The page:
The march in the February 14 article published by the Free Press has now stopped.  Along the way the Confederates fought and realigned their own positions.  This documents the move and "racy" is a pun about their movement. 

March will also have articles even though winter rarely offers military action. 

Detroit Free Press, March 9, 1865

The Siege of Petersburg continues on even as Wilmington, Charleston, and even Fort Sumpter are captured and both Richmond and Petersburg seem nearly taken on the birthday of the first president of the United States.

Working for many years at the Mount Clemens Public Library, the loss of William Roberson came especially close.  I wonder if Robertson Street was named for him.  The newspapers often offered variations on a name and has occasionally made indexing or tagging difficult along with the changes in military rank. 

Detroit Advertiser and Tribune, March 22, 1865

1st and 2d US Sharpshooters, Capt Shook, flag, Lt Col Pulford, Maj Root 

This is the penultimate article by the Advertiser and Tribune.  Promotions and the addition of the U.S. Sharpshooters add to the good news from the Fifth

Only after General Lee surrenders will the Advertiser and Tribune have another article on the Fighting Fifth. 

Detroit Free Press, March 25, 1865

flag, Gen Custer, Gen Johnston, Gen Lee, Gen Sherman, Lt Col Pulford, Petersburg, Richmond VA, Siege of Petersburg 

General Meade's army as a whole earns the headline, but the Michigan Fifth in particular is featured on the front page of the Free Press even though the newspaper's opposition to the war gave them little coverage until the war's conclusion became more obvious. 

  The men of the Fifth don't know it, but General Lee has ordered his own General Joseph E. Johnston to stop the Union's General Sherman and Grant from combining in the last major Confederate offensive.  There will only be three days of fighting before Johnston pulls out and surrender by Lee draws ever nearer. 

Detroit Free Press, April 2, 1865

Again the Fifth is front page news for the Free Press, reporting on the battle of March the 24th where the Fifth moved in without orders where another regiment fled.  By the 26th they were finally able to return to camp with only a few wounded.  (Their names are fairly clear -- except for what seems to be Private John Nestel, as a scratch on the microfilm is over what seems to be an "s.") 

Even this late in the war the regiment looks forward to improved rifles. 

Detroit Free Press, April 7, 1865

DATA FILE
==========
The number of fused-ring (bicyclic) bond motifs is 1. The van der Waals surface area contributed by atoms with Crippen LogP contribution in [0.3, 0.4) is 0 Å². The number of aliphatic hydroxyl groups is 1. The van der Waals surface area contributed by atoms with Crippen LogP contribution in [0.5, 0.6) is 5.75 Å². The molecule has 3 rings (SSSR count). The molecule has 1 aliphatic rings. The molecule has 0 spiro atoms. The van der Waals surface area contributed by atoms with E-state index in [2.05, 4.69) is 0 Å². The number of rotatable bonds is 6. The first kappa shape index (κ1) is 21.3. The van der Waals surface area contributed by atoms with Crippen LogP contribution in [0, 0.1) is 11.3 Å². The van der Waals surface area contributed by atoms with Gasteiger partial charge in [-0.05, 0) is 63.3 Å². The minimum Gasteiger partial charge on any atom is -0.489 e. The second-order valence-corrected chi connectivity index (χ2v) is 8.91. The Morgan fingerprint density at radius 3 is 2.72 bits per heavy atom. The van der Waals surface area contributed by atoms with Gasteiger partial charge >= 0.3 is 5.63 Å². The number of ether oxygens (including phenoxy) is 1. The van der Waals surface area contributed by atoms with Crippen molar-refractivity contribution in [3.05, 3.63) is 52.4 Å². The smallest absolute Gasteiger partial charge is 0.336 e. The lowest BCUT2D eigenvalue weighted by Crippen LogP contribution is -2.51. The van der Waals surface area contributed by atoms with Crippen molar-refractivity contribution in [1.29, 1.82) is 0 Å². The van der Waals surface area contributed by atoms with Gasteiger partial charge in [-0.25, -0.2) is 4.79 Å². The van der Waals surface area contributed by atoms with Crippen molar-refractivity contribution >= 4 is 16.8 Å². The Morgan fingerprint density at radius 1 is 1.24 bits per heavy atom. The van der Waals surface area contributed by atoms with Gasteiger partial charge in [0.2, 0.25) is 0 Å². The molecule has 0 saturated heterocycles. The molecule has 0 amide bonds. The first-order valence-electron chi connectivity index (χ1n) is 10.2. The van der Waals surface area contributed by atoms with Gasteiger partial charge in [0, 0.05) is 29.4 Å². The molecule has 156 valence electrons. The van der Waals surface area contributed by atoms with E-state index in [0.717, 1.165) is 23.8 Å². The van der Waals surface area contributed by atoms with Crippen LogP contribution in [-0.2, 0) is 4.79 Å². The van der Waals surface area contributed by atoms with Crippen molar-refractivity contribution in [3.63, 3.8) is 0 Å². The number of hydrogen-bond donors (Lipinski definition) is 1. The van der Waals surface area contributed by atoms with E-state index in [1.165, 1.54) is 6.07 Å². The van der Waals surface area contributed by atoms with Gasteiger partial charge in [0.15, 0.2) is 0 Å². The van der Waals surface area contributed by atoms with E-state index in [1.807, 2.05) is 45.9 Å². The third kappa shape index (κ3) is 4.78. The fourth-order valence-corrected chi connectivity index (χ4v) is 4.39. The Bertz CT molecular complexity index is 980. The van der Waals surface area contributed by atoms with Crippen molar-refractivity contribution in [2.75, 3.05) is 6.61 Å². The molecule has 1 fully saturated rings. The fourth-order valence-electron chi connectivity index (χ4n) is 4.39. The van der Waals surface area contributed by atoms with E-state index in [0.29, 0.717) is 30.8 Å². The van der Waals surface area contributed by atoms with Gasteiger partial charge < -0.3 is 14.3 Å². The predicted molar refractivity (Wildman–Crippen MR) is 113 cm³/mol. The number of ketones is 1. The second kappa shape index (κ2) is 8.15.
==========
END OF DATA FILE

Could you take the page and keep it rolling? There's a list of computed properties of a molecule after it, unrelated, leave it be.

The "joys" of microfilm once again occur as the list of wounded at the end of this article is barely clear.

The good news is that the Detroit Advertiser and Tribune seems to list the same wounded in their own article that is dated April 6.

The bad news is that it was not published until their final article about the Fifth on April 21, so anyone unable to obtain the Free Press would have to wait until then to see it here.

Returning to good news, but also delayed news, the Free Press has a two more articles about the Fifth this summer with one in June about Michigan deaths at Andersonville prison and a final article about mustering out in July. 
The news takes a national view next.
Assassination of President Lincoln
Artist: Joseph Edward Baker, 1835 – 1914, c. 1865
National Portrait Gallery

April 14, 1865 Lincoln Is Assassinated

Abraham Lincoln, assassination, Detroit Free Press

The 150th anniversary of the death of President Lincoln was April 15, 2015, but the actual shots were fired on the 14th.  While this is not specifically news about the Fifth, it definitely affected the Fifth and all the nation.

I've repeatedly mentioned how the Detroit Free Press was a "Copperhead" newspaper, in opposition to Lincoln and the war.  I will feature here the front page of the Free Press for April 15.  The news of the assassination came by telegraph.  If anything shows the local reaction to the assassination, it does.

Because there are several places on the front page where articles were posted it required more than one posting.

Detroit Free Press, April 15, 1865 -- Headlines

Abraham Lincoln, assassination, Detroit Free Press

The front page for April 15, 1865 has a large headline section about the assassination of President Lincoln and other news that is in the middle of the large front page.  It would have been the first thing noticed even though it's in the fourth column.

The continuation of this column . . . the "Third Dispatch" and the rest of the article in the fifth column follows.  After the main article, the other smaller items are posted on April 17.  The rest of the front page was filled with local news and all of the articles mentioned from "The Retreat of Johnston" on.

Main Article 

Above I only gave the front page headlines and the Western Union telegraph articles up to the Third Dispatch, this main article on the page in columns 4 and 5.







































  Other assassination articles